In a saute pan over low heat, heat about 3 tablespoons of olive oil and add 1 1/2 tablespoons of thinly sliced white onion and 1 1/2 tablespoons of crumbled sweet Italian sausage. Simmer, stirring occasionally, until the onions are soft and golden but not brown.

Add 1 1/2 cups arborio rice, stir to combine with the onions, and cook until the rice is toasted. Raise the heat to high, add 1/2 cup of dry white wine, and let cook until the wine has completely evaporated (the mixture should bubble vigorously).

At this point, add 1 cup hot lentil broth*, stir, cover the pan, and cook over medium-low heat, stirring occasionally (contrary to popular belief, there is no need to constantly stir risotto). When all the liquid has absorbed, add another cup of broth, but this time add some of the lentils (about 1/2 cup) with the broth. Taste a bit of the rice and season with kosher salt as needed, then stir, cover, and continue to cook over low heat, stirring occasionally. As before, when the liquid had absorbed, add another cup of broth (and more lentils) and a few dashes of ground hot red pepper (about 1/8 teaspoon). Stir to combine, then cook, covered, over low heat, until the liquid has absorbed. Test the rice for doneness - if it is still crunchy or too chewy, add up to 1 more cup of broth, season with more salt if needed, cover, and cook as before.

Before serving, season with more salt to taste. It is important not to add too much broth or the rice will be overcooked. When done, the risotto will be creamy in consistency, but each grain of rice will still have some bite. Before serving, let the risotto sit in the pan, covered, for 5 minutes, then garnish with snipped Italian (flat-leaf) parsley. Buon appetito!

*In place of chicken or beef broth, Linda cooked the risotto using the liquid from the lentils, which contained carrots, celery, and sage. (She also added a dash of soy sauce.) The lentil "stock" is easy to make and imbued the whole dish with a lovely flavor. As long as you're cooking lentils, you might as well throw in a few aromatics into the water. That said, you could just as easily substitute any other kind of broth. You will probably need about 4 cups of broth in total, although it may turn out to be less.

Sunday, October 7, 2007

A Primer on Italian Meals

Figuring what my first "real" post should be is proving to be a bit perplexing, so I think I'll begin with a quick overview of how meals are structured in Italy.

Breakfast ("colazione"), is very simple in Italy and usually consists of some sort of starch (bread or a pastry) and some source of caffeine (coffee with milk or capuccino). Often, it is more convenient to purchase breakfast in a bar, where the coffee and pastries are almost guaranteed to be delicious. Where I live, my roommate and I each receive one white roll, which we spread with butter or jam (or, lately, "crema alle nocciole", better known as Nutella) and wash it all down with a cup of coffee or black tea (I'm beginning to think I should switch to coffee, since good tea in Italy is hard to come by). This, of course, isn't really a stick-to-your-ribs meal, so I usually supplement my breakfast with a piece of fruit.

The Ubiquitous Nutella

Lunch ("pranzo") used to be the main meal of the day in Italy, when everyone would come home from work or school and enjoy a leisurely meal together. Nowadays, many Italians take a light lunch in the form of a sandwich or salad, much like we do in the US. My host family, however, still eats a large midday meal around 1:00 in the afternoon, complete with a pasta dish (primo piatto), a meat dish (secondo piatto), and a vegetable or side dish (contorno).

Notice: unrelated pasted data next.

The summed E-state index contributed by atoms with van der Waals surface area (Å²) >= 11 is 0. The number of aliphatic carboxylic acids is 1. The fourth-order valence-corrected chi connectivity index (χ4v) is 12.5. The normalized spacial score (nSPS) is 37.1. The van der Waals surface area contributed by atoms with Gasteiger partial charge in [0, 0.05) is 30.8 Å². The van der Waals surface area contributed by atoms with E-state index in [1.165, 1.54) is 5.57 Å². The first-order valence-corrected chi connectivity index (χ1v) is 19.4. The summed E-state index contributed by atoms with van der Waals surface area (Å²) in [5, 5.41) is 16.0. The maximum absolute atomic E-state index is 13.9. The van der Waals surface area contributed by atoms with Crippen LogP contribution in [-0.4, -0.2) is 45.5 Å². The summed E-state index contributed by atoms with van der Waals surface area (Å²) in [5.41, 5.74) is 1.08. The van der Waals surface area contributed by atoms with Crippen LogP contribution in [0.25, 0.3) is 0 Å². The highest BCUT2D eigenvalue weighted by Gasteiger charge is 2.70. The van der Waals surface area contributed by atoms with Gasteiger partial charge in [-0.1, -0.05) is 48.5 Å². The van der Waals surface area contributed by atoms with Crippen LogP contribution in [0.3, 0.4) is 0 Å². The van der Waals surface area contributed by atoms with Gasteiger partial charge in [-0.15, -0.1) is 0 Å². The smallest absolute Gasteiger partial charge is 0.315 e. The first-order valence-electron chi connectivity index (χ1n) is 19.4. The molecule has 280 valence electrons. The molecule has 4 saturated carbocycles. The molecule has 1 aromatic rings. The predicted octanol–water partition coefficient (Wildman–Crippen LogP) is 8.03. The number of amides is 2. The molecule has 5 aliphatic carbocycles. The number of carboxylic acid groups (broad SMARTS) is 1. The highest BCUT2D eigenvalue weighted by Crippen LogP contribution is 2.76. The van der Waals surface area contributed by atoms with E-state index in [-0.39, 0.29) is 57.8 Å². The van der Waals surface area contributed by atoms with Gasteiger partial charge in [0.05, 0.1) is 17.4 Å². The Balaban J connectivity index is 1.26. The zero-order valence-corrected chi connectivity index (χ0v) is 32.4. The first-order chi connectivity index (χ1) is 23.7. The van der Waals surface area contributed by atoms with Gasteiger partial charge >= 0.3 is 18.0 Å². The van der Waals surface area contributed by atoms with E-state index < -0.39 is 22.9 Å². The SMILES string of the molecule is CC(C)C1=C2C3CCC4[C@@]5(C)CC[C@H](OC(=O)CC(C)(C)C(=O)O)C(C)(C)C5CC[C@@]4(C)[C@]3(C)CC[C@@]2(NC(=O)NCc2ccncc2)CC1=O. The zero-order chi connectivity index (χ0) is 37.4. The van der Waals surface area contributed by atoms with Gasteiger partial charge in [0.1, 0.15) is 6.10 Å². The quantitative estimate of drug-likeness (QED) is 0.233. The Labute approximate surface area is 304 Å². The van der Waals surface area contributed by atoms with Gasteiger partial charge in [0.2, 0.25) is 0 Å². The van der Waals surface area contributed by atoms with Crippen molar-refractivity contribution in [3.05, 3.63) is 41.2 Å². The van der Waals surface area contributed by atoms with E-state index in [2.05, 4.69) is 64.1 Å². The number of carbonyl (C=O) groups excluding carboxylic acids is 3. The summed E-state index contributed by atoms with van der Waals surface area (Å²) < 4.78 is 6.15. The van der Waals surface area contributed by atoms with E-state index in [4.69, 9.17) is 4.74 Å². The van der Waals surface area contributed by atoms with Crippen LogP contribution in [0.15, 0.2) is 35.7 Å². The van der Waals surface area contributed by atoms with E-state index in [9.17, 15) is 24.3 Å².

Dinner in Italy is consumed considerably later than in the US, so an afternoon snack ("merenda" or "spuntino") around 4:00 is almost necessary. This is especially true for young children, who, like me, favor bread or bananas with Nutella.

Finally, dinner ("cena") is eaten around 8:00 (perhaps later but usually not earlier). For Italians who make lunch their main meal, like my host family, dinner is generally very light - perhaps a bit of meat or other protein, a vegetable side dish or salad, and fresh fruit for dessert (dolci). I, on the other hand, have class all day and tend to eat lunch on the go. When it comes to dinner, though, Linda prepares a veritable feast, complete with primo piatto, secondo, contorno, and dolci. The following photos are gathered from some of my first meals with Linda and her husband, Sergio.

Penne with a subtly spicy tomato sauce and green olives

Pan-fried pork chops with rosemary, olive oil, and balsamic vinegar

Potatoes sauteed with olive oil and seasoned with plenty of salt and rosemary

Late-summer Italian fruit: pesce, prugne, e uve

Wednesday, October 3, 2007


It's only taken me over a month, but the food blog is finally up and running! No matter about the late start, though, since the intent of this blog was not to have a methodical, day-by-day record of everything I consume. I hope to share some of the culinary highlights and discoveries of my time here in Florence in the form of a food-focused travel journal rather than a gastronomical log. I may organize the first few posts thematically by food type and then progress to writing a few times a week about specific dishes. Naturally, pictures will accompany the writing, and I will try to procure some of the recipes for the wonderful home cooked meals made by my host mother, Linda. Now, with all that said, let the blogging commence!